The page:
Pope: Death teaches us that our pride, anger and hatred, are only vanity
In spite of the cold that is slowly arriving in Rome, the pope had his weekly encounter with pilgrims in St. Peter's Square. That's why the little ones arrived bundled up.
During his catechesis, the pope spoke of the Christian attitude toward death.
He explained that in the Gospel Jesus demonstrated that it is normal to feel pain at the loss of a loved one, and it is not contrary to hope. He also said that one should not be afraid of death because it does not have the last word.
"Death is a mystery, it shows the transience of life. It teaches us that our pride, anger and hatred are only vanity; that we do not love enough, that we do not seek what is essential. It also tells us that the good and love that remains in our life is what we sow."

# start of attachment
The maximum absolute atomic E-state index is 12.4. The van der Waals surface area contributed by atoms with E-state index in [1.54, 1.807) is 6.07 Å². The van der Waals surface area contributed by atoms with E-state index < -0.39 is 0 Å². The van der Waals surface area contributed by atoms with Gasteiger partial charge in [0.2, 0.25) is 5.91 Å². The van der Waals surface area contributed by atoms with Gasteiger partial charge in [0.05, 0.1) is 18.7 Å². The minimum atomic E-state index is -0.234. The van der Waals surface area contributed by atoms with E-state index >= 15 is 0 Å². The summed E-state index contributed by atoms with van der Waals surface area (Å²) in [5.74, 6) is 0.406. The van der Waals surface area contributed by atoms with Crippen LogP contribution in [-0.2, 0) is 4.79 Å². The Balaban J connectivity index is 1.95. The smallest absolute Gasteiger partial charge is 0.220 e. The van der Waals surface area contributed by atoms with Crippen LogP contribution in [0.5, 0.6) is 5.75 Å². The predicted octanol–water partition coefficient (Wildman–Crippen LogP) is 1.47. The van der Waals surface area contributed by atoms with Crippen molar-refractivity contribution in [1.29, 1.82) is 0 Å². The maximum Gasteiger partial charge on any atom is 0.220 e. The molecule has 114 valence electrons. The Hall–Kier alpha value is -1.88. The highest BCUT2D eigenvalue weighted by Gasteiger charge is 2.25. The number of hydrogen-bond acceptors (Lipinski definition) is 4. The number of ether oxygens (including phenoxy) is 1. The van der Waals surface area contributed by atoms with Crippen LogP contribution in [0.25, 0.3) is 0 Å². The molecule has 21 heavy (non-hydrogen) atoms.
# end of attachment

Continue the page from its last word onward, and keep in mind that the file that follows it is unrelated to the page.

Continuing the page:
The pope recalled that it is normal for people to feel helpless before the enigma of death. Also he said that faith teaches us that God is stronger than death.
"I invite you now, perhaps close your eyes and think about the moment of our death. Let each person think of his or her own death. Imagine that moment, which will come, when Jesus will take us by the hand and tell us, 'Come, come with me. Arise.' Think about it. Jesus Himself will come, and will take each one of us by the hand with His tenderness, His meekness and His love."
Before concluding, the pope delivered a message of solidarity to Somalia, after the bombing of two trucks in Mogadisco that cost more than 300 lives.
"I implore the conversion of the violent and send my encouragement to those, who with enormous difficulties, are working for peace in that tortured land."
Many of the pilgrim groups in attendance had come for the canonization last Sunday and were finishing up their week in Rome.